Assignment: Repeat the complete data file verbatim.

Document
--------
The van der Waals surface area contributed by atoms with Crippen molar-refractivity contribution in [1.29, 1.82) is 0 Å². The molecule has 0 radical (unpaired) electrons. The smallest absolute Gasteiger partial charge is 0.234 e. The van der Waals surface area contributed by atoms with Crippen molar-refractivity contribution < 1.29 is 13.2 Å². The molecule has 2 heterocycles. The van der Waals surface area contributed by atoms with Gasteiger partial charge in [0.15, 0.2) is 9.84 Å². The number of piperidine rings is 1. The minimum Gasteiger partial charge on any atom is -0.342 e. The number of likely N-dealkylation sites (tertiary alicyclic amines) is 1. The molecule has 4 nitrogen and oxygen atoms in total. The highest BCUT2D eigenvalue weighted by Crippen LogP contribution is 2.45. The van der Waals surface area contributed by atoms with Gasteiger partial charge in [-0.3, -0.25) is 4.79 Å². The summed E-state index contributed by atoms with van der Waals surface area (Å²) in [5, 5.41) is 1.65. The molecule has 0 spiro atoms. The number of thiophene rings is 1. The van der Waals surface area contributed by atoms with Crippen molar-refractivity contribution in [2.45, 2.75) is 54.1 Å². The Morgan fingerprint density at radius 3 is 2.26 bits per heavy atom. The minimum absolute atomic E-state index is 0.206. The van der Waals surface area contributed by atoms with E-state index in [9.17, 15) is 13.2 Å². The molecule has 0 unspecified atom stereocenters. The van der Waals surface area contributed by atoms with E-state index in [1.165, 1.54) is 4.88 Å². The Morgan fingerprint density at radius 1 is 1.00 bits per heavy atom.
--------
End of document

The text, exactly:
The van der Waals surface area contributed by atoms with Crippen molar-refractivity contribution in [1.29, 1.82) is 0 Å². The molecule has 0 radical (unpaired) electrons. The smallest absolute Gasteiger partial charge is 0.234 e. The van der Waals surface area contributed by atoms with Crippen molar-refractivity contribution < 1.29 is 13.2 Å². The molecule has 2 heterocycles. The van der Waals surface area contributed by atoms with Gasteiger partial charge in [0.15, 0.2) is 9.84 Å². The number of piperidine rings is 1. The minimum Gasteiger partial charge on any atom is -0.342 e. The number of likely N-dealkylation sites (tertiary alicyclic amines) is 1. The molecule has 4 nitrogen and oxygen atoms in total. The highest BCUT2D eigenvalue weighted by Crippen LogP contribution is 2.45. The van der Waals surface area contributed by atoms with Gasteiger partial charge in [-0.3, -0.25) is 4.79 Å². The summed E-state index contributed by atoms with van der Waals surface area (Å²) in [5, 5.41) is 1.65. The molecule has 0 spiro atoms. The number of thiophene rings is 1. The van der Waals surface area contributed by atoms with Crippen molar-refractivity contribution in [2.45, 2.75) is 54.1 Å². The Morgan fingerprint density at radius 3 is 2.26 bits per heavy atom. The minimum absolute atomic E-state index is 0.206. The van der Waals surface area contributed by atoms with E-state index in [9.17, 15) is 13.2 Å². The molecule has 0 unspecified atom stereocenters. The van der Waals surface area contributed by atoms with E-state index in [1.165, 1.54) is 4.88 Å². The Morgan fingerprint density at radius 1 is 1.00 bits per heavy atom.